“I’m not some apologist trying to convince everyone I’m right.”
That’s what a former friend said to my wife right before blocking the two of us on Facebook.
Upon sharing a news piece on a very hot-button topic, my comment section exploded that day with a series of snarky remarks and criticisms about my own position on the issue. (As we all know, social media is an excellent place for civil, thoughtful dialogue.)
Our friend in question led the charge, raising objection after objection, and always in a very colourful and pointed manner. (My character and motivations were brought into question multiple times.)
In the midst of all this, my wife raised the simple question as to why we couldn’t have a civil conversation without all the personal attacks and condescension. Strangely, our friend replied that they weren’t an apologist trying to convince everyone they’re right. (Yet another jab at me, obviously.)
Apparently, they thought that any apologist deserved to be verbally beaten over the head, and that it was apparently the right of those who aren’t apologists to deliver the beating.
Only one problem: this person was an apologist too.
This Thing Called “Apologetics”
No, I don’t mean to say that this person was in any sort of Christian apologetics ministry. (To my knowledge, they weren’t even a Christian.) But what I do mean is that they were nonetheless an apologist for their own position.
Not everyone realizes this, but “apologetics” isn’t a uniquely Christian word. It comes from the Greek apologia, which simply means “defence.” So, doing apologetics, regardless of context, has to do with giving a defence for your claims or position. Ideally, that defence would be a reasoned one.
So, when our former friend began engaging me with reasons (not good reasons, but reasons nonetheless) as to why they thought I was wrong, they were, in fact, engaging in a sort of apologetics.
But how can this be if they weren’t actually defending their position but only leveling criticisms against my own? It’s because you can’t have one without the other: you can’t attack a thesis or position without at the same time defending the antithesis or opposite position.
The Unavoidability of Apologetics
While some like to think that they can spend all their time criticizing other people’s views without defending or even revealing their own, this is a vain and, quite frankly, naive endeavour.
Consider this: If I say that God exists and that there are good arguments for His existence, I’m very clearly doing apologetics. However, imagine if somebody comes up to me and says I’m wrong and then begins to list reasons why such is the case. In doing so, they’re at the same time not only revealing their own position (i.e., that God does not exist) but are also giving a negative argument for that position (i.e., that there are no good arguments for God’s existence).
Such a person would be doing what we call counter-apologetics. This practice is perfectly normal and, indeed, unavoidable, for we do it pretty much every time we voice disagreement with anybody about anything.
And contrary to the widespread attitudes in popular Western culture (including here in Canada), there’s nothing wrong with or intolerant about voicing disagreements and giving reasons for said disagreements. In fact, the only way for someone to be able to tolerate a viewpoint is to first acknowledge one’s disagreement with it. (Otherwise, you wouldn’t be tolerating but agreeing.)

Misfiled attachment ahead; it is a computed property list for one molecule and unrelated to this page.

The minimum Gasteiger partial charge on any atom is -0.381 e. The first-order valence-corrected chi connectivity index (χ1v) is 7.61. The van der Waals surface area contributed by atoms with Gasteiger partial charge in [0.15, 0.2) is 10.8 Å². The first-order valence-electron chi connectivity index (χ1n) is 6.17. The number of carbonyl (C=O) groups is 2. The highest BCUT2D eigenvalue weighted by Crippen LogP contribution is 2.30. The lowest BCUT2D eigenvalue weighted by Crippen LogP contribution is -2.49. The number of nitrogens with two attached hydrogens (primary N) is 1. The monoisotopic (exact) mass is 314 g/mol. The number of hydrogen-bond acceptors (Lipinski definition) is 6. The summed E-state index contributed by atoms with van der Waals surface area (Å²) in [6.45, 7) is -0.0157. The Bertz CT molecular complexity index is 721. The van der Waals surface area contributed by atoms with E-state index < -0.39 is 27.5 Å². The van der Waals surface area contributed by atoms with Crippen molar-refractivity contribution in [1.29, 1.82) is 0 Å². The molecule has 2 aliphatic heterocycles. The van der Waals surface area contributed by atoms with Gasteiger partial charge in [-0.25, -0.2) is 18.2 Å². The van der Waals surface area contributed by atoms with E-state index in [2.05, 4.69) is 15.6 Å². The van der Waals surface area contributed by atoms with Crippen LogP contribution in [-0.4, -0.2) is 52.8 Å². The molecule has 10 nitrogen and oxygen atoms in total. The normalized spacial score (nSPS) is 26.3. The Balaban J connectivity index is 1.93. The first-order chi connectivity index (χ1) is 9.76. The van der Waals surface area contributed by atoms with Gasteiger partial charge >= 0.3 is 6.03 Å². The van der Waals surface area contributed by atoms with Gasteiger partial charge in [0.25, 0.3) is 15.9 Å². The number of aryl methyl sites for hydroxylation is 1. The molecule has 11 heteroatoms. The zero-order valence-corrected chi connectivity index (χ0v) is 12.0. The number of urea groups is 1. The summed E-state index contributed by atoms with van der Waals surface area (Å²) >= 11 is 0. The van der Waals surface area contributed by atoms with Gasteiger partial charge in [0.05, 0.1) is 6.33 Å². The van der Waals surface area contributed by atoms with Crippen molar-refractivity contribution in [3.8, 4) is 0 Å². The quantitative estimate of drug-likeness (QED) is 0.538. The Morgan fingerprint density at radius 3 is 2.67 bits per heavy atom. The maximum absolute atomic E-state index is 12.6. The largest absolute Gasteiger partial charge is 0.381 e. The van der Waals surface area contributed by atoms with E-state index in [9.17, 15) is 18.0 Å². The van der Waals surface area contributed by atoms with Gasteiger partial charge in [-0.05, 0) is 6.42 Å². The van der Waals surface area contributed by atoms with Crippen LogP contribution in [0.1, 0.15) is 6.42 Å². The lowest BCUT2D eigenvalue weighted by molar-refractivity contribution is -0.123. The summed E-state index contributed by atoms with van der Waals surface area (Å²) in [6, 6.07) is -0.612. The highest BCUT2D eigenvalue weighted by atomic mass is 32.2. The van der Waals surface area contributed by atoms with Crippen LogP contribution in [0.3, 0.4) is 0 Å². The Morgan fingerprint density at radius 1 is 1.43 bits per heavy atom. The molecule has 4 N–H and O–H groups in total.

Engaging with one another’s viewpoints, even when we disagree, is necessary for the honest pursuit of truth. So, if we care about what’s true, then we should want to hear what each other has to say and be given the opportunity to assess the reasons on offer for one another’s respective beliefs. And so long as we engage in this enterprise of apologetics in a humble, loving, respectful manner (Eph. 4:15; 1 Pet.3:15), it can be a very good thing to do.
What Are You Defending?
All this talk about how everybody’s an apologist for something may have you wondering, “What am I an apologist for? What am I defending?” That’s a good and important question to ask yourself.
It seems to me that if apologetics is inescapable, then you might as well devote your limited time and energy defending the things that matter most. From a Christian perspective, nothing matters more than the gospel of Jesus Christ. So, how about we spend our time defending that?
Now, you may feel a bit intimidated by the idea, and perhaps the story I shared about my experience with my former friend shot your anxiety through the roof. But what I actually want you to take away from that story is this: don’t be afraid to voice disagreements with the world, especially about matters of eternal value. Don’t allow yourself to be bullied and intimidated by those who would have you silenced, like my former friend tried to do with me. After all, if they can voice disagreements with you, why not the other way around?
If you’re a Christian who has thus far avoided apologetics, I would encourage you to step up and “contend for the faith that was once for all delivered to the saints” (Jude 3). Answer God’s repeated call in Scripture to give a defense for the gospel (e.g., 2 Cor. 10:3-5; Col. 4:6; 1 Pet. 3:15).
Everybody’s an apologist for something. Will you be an apologist for Christ?